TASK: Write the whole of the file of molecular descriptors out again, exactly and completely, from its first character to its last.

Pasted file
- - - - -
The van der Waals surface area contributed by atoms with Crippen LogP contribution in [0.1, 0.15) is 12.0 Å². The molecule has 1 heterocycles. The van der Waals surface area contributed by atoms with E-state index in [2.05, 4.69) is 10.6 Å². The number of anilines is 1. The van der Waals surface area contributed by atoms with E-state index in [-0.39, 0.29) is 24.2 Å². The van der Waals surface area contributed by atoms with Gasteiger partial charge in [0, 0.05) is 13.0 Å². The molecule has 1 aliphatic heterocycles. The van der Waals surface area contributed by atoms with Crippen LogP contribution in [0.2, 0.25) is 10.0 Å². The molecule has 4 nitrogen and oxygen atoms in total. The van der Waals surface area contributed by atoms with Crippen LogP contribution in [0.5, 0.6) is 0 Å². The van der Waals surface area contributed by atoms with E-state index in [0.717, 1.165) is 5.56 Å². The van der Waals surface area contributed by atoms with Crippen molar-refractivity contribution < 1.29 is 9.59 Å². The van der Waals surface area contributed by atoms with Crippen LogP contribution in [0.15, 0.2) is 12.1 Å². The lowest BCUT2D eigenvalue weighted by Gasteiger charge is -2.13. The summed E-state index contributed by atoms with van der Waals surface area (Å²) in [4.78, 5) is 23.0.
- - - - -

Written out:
The van der Waals surface area contributed by atoms with Crippen LogP contribution in [0.1, 0.15) is 12.0 Å². The molecule has 1 heterocycles. The van der Waals surface area contributed by atoms with E-state index in [2.05, 4.69) is 10.6 Å². The number of anilines is 1. The van der Waals surface area contributed by atoms with E-state index in [-0.39, 0.29) is 24.2 Å². The van der Waals surface area contributed by atoms with Gasteiger partial charge in [0, 0.05) is 13.0 Å². The molecule has 1 aliphatic heterocycles. The van der Waals surface area contributed by atoms with Crippen LogP contribution in [0.2, 0.25) is 10.0 Å². The molecule has 4 nitrogen and oxygen atoms in total. The van der Waals surface area contributed by atoms with Crippen LogP contribution in [0.5, 0.6) is 0 Å². The van der Waals surface area contributed by atoms with E-state index in [0.717, 1.165) is 5.56 Å². The van der Waals surface area contributed by atoms with Crippen molar-refractivity contribution < 1.29 is 9.59 Å². The van der Waals surface area contributed by atoms with Crippen LogP contribution in [0.15, 0.2) is 12.1 Å². The lowest BCUT2D eigenvalue weighted by Gasteiger charge is -2.13. The summed E-state index contributed by atoms with van der Waals surface area (Å²) in [4.78, 5) is 23.0.